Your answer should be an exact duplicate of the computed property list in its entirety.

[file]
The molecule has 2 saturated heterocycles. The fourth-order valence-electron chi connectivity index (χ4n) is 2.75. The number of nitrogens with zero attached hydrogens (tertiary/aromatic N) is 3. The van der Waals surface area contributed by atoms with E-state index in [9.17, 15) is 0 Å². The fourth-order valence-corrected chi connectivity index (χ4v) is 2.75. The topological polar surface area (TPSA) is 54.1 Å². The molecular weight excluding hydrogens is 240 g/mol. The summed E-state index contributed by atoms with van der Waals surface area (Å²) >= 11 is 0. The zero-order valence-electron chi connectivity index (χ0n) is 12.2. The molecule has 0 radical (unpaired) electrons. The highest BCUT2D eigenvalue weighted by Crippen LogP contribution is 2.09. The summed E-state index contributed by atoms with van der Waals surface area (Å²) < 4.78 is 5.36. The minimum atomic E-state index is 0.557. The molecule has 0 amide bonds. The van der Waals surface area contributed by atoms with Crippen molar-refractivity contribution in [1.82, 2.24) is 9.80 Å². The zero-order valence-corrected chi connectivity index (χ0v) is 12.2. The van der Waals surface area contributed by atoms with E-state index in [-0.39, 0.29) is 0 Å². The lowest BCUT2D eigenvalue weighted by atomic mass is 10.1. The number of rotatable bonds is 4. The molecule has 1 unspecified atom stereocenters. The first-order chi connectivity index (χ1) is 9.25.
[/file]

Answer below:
The molecule has 2 saturated heterocycles. The fourth-order valence-electron chi connectivity index (χ4n) is 2.75. The number of nitrogens with zero attached hydrogens (tertiary/aromatic N) is 3. The van der Waals surface area contributed by atoms with E-state index in [9.17, 15) is 0 Å². The fourth-order valence-corrected chi connectivity index (χ4v) is 2.75. The topological polar surface area (TPSA) is 54.1 Å². The molecular weight excluding hydrogens is 240 g/mol. The summed E-state index contributed by atoms with van der Waals surface area (Å²) >= 11 is 0. The zero-order valence-electron chi connectivity index (χ0n) is 12.2. The molecule has 0 radical (unpaired) electrons. The highest BCUT2D eigenvalue weighted by Crippen LogP contribution is 2.09. The summed E-state index contributed by atoms with van der Waals surface area (Å²) < 4.78 is 5.36. The minimum atomic E-state index is 0.557. The molecule has 0 amide bonds. The van der Waals surface area contributed by atoms with Crippen molar-refractivity contribution in [1.82, 2.24) is 9.80 Å². The zero-order valence-corrected chi connectivity index (χ0v) is 12.2. The van der Waals surface area contributed by atoms with E-state index in [-0.39, 0.29) is 0 Å². The lowest BCUT2D eigenvalue weighted by atomic mass is 10.1. The number of rotatable bonds is 4. The molecule has 1 unspecified atom stereocenters. The first-order chi connectivity index (χ1) is 9.25.